In 2001, Victoria’s Eileen Greene travelled to Namibia in southwest Africa with an international team to explore the AIDS epidemic. It was here that Greene met a girl who would change her life forever.
Greene was working in the Katatura Hospital in the early 2000s where she was researching the disease that was spreading rapidly throughout the country.
“We worked in a huge inner city hospital, 850 beds — no soap, no wash cloths, no towels. It was filthy,” said the Oak Bay resident and professor of nursing at the University of Victoria.
“Katatura means the place to come to die. That hospital, once you got in, people rarely got out.”
It was here that she met Maria.
The 16-year-old was dying from AIDS.
“She was so sensationally beautiful and such a lovely girl,” Greene said, who hired 24-hour care for Maria. “She was on the adult ward and she was one of the youngest people on the ward. Maria was one of the sickest of the sick. She was just frothing, she was so sick and that was it.”
Maria’s mother Monica was working in Greene’s guest house at the time.
“I couldn’t understand the bravery of Monica. She would work and she would be smiling at all these guests and her child was dying,” Greene said.
Shortly after Greene left Namibia, Maria died.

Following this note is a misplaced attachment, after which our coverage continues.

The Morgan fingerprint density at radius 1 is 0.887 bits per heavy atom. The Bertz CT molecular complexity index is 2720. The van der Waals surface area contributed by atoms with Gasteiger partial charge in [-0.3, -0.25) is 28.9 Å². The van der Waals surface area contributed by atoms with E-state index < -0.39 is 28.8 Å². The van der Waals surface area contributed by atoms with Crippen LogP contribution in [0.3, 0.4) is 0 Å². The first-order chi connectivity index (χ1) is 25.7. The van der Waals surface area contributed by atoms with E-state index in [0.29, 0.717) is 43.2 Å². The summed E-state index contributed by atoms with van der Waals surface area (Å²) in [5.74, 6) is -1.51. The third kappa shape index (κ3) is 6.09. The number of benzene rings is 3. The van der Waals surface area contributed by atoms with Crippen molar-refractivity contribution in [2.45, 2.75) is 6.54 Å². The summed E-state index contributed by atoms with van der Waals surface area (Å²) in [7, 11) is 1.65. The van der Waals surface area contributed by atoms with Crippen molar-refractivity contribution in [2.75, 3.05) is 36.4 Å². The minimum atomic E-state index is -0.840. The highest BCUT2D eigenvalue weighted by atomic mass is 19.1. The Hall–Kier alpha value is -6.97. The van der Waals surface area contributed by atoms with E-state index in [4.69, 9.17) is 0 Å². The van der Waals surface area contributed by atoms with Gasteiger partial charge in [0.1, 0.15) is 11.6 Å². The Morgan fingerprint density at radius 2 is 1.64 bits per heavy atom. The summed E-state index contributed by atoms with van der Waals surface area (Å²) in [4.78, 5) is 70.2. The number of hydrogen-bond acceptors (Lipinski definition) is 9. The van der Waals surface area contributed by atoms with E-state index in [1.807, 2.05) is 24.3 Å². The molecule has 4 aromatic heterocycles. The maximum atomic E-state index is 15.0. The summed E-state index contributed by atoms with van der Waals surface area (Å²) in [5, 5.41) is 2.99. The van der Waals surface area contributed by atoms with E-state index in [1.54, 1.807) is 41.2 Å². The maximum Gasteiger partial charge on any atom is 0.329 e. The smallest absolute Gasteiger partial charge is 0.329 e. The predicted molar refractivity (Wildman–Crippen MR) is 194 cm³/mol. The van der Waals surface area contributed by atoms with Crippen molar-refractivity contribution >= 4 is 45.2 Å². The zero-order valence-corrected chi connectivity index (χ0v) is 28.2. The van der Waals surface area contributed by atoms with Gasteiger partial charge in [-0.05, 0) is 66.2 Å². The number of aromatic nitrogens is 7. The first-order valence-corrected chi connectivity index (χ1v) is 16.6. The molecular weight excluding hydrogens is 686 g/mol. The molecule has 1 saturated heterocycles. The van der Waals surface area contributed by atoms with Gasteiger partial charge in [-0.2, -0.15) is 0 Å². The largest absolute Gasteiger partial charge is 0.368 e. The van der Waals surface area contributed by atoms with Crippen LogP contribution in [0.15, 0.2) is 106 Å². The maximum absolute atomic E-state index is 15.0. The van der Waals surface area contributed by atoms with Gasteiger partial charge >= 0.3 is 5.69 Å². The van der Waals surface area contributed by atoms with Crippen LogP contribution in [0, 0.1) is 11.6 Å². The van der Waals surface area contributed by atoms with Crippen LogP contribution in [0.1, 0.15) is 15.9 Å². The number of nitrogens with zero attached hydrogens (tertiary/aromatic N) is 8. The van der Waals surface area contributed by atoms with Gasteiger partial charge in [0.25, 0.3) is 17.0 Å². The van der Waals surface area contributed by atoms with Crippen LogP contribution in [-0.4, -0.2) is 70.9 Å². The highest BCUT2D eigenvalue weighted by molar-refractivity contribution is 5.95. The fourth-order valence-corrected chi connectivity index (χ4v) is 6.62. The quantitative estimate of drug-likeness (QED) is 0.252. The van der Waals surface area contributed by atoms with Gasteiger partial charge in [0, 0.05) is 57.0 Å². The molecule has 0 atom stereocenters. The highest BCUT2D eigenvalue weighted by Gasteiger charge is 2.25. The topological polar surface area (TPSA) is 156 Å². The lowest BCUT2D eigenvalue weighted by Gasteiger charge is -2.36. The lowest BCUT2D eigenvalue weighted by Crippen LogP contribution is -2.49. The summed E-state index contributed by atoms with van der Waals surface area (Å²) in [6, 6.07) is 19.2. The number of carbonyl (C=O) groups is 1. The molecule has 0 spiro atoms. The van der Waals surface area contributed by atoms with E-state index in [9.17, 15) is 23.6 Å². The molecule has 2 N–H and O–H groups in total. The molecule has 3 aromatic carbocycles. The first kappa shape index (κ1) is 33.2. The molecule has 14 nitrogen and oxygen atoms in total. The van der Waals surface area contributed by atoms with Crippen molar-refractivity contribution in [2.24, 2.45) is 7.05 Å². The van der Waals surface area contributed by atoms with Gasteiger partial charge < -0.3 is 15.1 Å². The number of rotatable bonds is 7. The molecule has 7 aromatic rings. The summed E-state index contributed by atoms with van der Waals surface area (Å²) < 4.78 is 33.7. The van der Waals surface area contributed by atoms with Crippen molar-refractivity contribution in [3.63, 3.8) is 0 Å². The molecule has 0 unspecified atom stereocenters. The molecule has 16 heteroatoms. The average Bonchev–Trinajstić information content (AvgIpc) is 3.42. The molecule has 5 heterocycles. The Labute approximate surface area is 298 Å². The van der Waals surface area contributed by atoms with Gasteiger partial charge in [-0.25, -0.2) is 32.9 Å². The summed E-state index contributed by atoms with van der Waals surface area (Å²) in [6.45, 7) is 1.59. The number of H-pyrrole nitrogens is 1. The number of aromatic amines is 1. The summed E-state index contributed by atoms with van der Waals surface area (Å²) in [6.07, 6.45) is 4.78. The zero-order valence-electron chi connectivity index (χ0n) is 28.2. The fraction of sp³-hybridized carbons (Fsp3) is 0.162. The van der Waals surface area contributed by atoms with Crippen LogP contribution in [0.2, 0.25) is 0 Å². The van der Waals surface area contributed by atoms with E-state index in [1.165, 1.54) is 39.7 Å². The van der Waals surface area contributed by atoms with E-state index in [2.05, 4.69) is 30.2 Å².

It was in Maria’s memory that Greene and Monica founded The Home of Good Hope, a soup kitchen to help feed children in Monica’s neighbourhood in Katatura in 2007.
Monica, her son Peacemaker and six other people help run the kitchen that feeds more than 530 children between the ages of 18 months to 15 years old daily, seven days a week. Greene works from Victoria raising the roughly $4,500 in donations needed to run the kitchen monthly.
“The one thing about the Namibians is they’re stoic people. They never ask for anything. They don’t whine, even in their illness are gracious,” she said. “Everybody takes care of everybody else. Nobody grabs. They have a generosity of spirit and when you go there all you feel is joy.”
Greene’s work to feed children in Namibia earned her one of this year’s Human Rights and Nursing Awards from the International Care Ethics Observatory, a worldwide collaboration of researchers in ethics.
“Eileen is self-effacing and humble about her involvement; for her, it is all about the children,” said Anne Davis, a professor at the University of California who nominated Greene for the award.
Verena Tschudin with the observatory said Greene’s was was one the strongest candidates this year.
“I think it is clear that [the children] benefit because they get fed regularly and have access to education,” Tschudin said.
Now that that soup kitchen has been registered as a charity in Namibia, Greene is working towards purchasing a parcel of land to build a structure and commercial kitchen to operate out of. She continues to visit Namibia once a year and speaks with Monica every week over the phone.
For more information or to make a donation, visit homeofgoodhope.ca.